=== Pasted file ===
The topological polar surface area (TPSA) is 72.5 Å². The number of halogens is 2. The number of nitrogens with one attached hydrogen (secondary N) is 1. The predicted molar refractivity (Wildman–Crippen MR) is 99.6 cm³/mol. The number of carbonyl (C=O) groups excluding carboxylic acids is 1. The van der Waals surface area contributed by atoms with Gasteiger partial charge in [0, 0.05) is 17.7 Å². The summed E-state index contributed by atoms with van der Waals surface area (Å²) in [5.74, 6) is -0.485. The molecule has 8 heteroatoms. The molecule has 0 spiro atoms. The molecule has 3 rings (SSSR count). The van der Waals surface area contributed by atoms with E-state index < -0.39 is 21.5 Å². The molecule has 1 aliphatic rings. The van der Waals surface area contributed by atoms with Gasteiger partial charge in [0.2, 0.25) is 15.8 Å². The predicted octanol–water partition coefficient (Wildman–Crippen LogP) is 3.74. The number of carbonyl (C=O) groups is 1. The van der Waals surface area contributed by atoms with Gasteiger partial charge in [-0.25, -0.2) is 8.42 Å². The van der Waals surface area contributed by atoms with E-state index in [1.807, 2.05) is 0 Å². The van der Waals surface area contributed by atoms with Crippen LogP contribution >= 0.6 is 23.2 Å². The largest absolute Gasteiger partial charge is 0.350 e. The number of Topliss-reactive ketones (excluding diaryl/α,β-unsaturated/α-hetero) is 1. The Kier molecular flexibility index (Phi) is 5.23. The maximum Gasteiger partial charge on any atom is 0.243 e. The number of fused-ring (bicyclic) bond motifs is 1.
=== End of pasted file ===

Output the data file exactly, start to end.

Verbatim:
The topological polar surface area (TPSA) is 72.5 Å². The number of halogens is 2. The number of nitrogens with one attached hydrogen (secondary N) is 1. The predicted molar refractivity (Wildman–Crippen MR) is 99.6 cm³/mol. The number of carbonyl (C=O) groups excluding carboxylic acids is 1. The van der Waals surface area contributed by atoms with Gasteiger partial charge in [0, 0.05) is 17.7 Å². The summed E-state index contributed by atoms with van der Waals surface area (Å²) in [5.74, 6) is -0.485. The molecule has 8 heteroatoms. The molecule has 0 spiro atoms. The molecule has 3 rings (SSSR count). The van der Waals surface area contributed by atoms with E-state index < -0.39 is 21.5 Å². The molecule has 1 aliphatic rings. The van der Waals surface area contributed by atoms with Gasteiger partial charge in [0.2, 0.25) is 15.8 Å². The predicted octanol–water partition coefficient (Wildman–Crippen LogP) is 3.74. The number of carbonyl (C=O) groups is 1. The van der Waals surface area contributed by atoms with Gasteiger partial charge in [-0.25, -0.2) is 8.42 Å². The van der Waals surface area contributed by atoms with E-state index in [1.807, 2.05) is 0 Å². The van der Waals surface area contributed by atoms with Crippen LogP contribution >= 0.6 is 23.2 Å². The largest absolute Gasteiger partial charge is 0.350 e. The number of Topliss-reactive ketones (excluding diaryl/α,β-unsaturated/α-hetero) is 1. The Kier molecular flexibility index (Phi) is 5.23. The maximum Gasteiger partial charge on any atom is 0.243 e. The number of fused-ring (bicyclic) bond motifs is 1.